The Green Team: The meaning of the plastic whale

Art Teacher Veronica Latimer, junior Green Team member Rachel Tolmach, and English teacher Sara Snow construct the plastic whale

Credit: Courtesy of Valentina Micolisin

Art Teacher Veronica Latimer, junior Green Team member Rachel Tolmach, and English teacher Sara Snow construct the plastic whale “Myrtle” by using bottles found in recycling containers around the school.

Remmi Shaw and Ellie Tyska

For many students, lunch is their favorite part of the day, when they get to chow down on their snacks and meals. Ensuring that all of the waste is properly disposed of, the Green Team works hard to spread the message “when in doubt, throw it out.”

“Right now, we are trying to promote different options like bringing a reusable water bottle or buying a reusable Starbucks cup,” sophomore Green Team member Elizabeth Micolisin said. “It’s all about taking small steps first and then completely taking it out of your life.”

While classes were winding down before April vacation, the Green Team was busy preparing for the 2019 Earth Week by making posters, organizing events, and creating a structure of plastic water bottles into the shape of a whale.

“We started preparing [for Earth Week] around February, and we had people working on the movie, the planting survey, the posters, and the carpool event,” Micolisin said. “Everyone was working on different things but we all helped each other, so if you were focusing on your task it didn’t take a lot of time, but it did take a lot of preparations.”

As for the plastic whale itself, it serves as a visual reminder to students and faculty to think about their plastic usage and the way it affects the environment. The Green Team advisor, English teacher Sara Snow, says the inspiration for the art was due to the harm that these whales are facing every day.

“[People] keep finding all of these whales that are washed up dead on the shores, and they’re opening up their stomachs and finding that their stomachs are full of plastic that people have thrown into the sea, or that people have dumped garbage into the sea,” Snow said.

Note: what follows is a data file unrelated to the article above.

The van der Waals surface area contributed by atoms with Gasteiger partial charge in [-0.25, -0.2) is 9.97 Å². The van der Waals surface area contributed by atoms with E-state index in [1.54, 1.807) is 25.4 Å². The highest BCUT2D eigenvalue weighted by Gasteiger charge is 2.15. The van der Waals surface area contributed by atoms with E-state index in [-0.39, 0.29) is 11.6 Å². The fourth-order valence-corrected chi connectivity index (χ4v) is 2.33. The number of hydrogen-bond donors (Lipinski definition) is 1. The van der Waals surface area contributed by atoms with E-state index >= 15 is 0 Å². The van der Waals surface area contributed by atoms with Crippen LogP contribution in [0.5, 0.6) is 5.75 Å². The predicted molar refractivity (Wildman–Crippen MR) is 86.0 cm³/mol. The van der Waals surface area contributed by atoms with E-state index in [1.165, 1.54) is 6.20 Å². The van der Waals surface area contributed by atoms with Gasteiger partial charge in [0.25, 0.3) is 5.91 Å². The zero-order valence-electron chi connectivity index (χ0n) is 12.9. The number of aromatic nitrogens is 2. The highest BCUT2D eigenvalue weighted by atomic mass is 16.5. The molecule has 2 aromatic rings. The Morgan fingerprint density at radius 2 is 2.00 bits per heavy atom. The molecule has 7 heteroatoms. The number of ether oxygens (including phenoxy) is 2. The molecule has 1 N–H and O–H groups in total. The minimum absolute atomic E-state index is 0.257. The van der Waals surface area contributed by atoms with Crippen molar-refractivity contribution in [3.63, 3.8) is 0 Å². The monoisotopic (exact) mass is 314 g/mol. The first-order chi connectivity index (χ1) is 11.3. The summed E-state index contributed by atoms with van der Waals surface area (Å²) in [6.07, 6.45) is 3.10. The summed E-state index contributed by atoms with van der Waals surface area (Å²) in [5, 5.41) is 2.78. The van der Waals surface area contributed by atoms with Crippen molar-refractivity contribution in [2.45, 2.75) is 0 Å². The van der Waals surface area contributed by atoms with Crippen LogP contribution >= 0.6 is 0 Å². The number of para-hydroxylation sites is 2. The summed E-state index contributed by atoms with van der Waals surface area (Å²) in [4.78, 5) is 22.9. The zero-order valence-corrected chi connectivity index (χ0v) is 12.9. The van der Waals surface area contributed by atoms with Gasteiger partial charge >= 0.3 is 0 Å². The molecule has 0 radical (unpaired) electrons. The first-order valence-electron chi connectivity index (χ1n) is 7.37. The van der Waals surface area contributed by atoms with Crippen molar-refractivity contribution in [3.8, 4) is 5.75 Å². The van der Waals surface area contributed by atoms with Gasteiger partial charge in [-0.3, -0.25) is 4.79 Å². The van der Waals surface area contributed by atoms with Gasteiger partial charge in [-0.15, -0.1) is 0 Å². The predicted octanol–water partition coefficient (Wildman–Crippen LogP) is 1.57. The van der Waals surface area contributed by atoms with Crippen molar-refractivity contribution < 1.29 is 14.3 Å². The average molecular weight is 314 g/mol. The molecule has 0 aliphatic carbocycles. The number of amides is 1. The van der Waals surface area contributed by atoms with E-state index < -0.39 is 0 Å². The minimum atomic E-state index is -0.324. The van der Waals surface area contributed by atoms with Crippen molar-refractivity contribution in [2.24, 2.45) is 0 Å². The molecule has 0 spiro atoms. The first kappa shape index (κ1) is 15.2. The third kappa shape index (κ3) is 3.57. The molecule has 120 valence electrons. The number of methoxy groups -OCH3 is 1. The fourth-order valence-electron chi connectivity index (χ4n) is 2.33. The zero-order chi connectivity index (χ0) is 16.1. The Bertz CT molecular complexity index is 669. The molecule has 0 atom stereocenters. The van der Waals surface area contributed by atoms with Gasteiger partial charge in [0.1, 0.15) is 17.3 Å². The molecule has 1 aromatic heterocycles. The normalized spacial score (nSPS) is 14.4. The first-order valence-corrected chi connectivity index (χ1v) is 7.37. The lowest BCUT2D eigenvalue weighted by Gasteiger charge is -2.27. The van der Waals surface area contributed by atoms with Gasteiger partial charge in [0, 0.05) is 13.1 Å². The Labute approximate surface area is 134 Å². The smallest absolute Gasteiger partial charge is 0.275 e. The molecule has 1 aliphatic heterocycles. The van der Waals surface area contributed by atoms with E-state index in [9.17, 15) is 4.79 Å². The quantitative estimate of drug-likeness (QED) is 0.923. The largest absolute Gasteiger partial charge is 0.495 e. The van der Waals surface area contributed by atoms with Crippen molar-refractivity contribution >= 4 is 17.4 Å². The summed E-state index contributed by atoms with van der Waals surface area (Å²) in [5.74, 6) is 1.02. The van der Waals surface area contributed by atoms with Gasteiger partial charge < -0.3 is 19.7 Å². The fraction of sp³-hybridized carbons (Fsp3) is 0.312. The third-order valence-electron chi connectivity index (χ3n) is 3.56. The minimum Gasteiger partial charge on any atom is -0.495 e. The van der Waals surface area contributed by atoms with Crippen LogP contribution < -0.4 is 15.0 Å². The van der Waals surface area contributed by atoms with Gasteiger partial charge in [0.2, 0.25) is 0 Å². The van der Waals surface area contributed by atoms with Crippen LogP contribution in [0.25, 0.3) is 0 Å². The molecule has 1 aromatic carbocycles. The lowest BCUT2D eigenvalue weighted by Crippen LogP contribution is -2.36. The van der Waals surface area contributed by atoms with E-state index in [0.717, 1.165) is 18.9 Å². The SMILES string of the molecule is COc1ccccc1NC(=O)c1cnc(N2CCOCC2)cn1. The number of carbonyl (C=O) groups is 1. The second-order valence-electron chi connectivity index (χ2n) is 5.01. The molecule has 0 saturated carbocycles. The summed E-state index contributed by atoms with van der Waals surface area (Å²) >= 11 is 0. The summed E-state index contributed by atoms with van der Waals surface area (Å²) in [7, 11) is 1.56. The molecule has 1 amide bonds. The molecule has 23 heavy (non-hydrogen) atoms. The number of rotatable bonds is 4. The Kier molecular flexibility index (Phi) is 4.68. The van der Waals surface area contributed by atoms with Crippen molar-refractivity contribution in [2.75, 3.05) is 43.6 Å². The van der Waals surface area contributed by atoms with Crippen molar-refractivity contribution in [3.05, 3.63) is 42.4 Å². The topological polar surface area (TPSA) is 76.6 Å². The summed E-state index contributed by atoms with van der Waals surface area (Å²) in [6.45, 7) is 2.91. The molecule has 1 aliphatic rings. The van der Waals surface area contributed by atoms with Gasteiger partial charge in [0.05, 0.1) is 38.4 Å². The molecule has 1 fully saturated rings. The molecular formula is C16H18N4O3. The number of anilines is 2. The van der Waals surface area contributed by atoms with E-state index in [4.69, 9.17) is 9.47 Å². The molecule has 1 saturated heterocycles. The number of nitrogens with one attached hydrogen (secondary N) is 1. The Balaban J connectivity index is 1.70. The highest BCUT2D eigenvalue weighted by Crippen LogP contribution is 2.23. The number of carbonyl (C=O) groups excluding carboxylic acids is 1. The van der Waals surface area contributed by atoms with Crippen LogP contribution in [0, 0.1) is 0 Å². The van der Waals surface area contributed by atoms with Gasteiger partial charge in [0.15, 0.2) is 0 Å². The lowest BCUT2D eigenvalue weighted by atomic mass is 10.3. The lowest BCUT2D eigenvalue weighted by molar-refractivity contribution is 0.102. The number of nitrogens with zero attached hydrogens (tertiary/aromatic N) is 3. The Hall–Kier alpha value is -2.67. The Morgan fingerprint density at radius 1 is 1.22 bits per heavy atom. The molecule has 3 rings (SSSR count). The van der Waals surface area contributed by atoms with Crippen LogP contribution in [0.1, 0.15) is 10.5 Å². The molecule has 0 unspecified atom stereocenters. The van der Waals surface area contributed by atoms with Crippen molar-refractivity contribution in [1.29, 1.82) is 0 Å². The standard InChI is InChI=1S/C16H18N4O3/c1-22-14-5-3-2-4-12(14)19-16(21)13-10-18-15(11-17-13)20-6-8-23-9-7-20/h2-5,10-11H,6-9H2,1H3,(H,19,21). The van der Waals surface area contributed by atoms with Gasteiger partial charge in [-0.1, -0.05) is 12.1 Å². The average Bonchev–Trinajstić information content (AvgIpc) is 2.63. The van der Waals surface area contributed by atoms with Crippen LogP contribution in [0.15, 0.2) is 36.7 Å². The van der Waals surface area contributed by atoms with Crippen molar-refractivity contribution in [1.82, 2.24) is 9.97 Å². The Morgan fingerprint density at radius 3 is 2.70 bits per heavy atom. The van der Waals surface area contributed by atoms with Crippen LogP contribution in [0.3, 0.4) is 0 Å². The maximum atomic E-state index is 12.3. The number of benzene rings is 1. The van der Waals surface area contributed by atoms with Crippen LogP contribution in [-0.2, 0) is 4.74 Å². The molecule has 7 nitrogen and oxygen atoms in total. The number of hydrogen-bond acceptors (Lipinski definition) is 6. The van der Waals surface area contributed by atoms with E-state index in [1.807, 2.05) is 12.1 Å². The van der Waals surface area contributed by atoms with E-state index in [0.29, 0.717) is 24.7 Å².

By creating the plastic whale, the Green Team hopes to promote a worldwide message that is important not only for the environment but also for our own lives.

“I think the message that I really want to get through is that when we harm animals we harm ourselves because we cannot live if we are not a part of an ecosystem,” Snow said. “We’re not removed from animals, we are part of that ecosystem, and if we harm that ocean and those animals, then we ultimately harm humanity and that is the biggest problem that is facing us and our children and grandchildren.”

The team is ambitious and continues to try and limit the usage of one-use plastics throughout not just the schools but also the entire town.

“We’ve been collecting signatures to ban plastic bottles in Wayland. That’s quite a radical thing to do and yet so many kids have signed the petition,” Snow said. “I said to the Green Team, don’t make people sign it, really make them understand what it is they’re signing cause they still see people carrying their single-use bottles.”

In addition to their short-term goal of reducing the use of plastics, the Green Team has a continuous goal of creating a safer and healthier environment.

“[Our purpose of the club is] to make the community a better environment,” sophomore Green Team member Allen Zou said. “To make the world a greener place [by] starting from the community.”

Although this week may be specifically known for helping out the Earth, the Green Team expects for every day to be Earth Day. One takeaway that they hope to see from this week is new faces joining the club.

“The goal right now in the short term is to raise awareness and to make people activists,” Snow said. “Not just to think about these issues, but to do something about it, and show students how to do things, how to get projects done, to follow through, and also to make their cafeteria more sustainable.”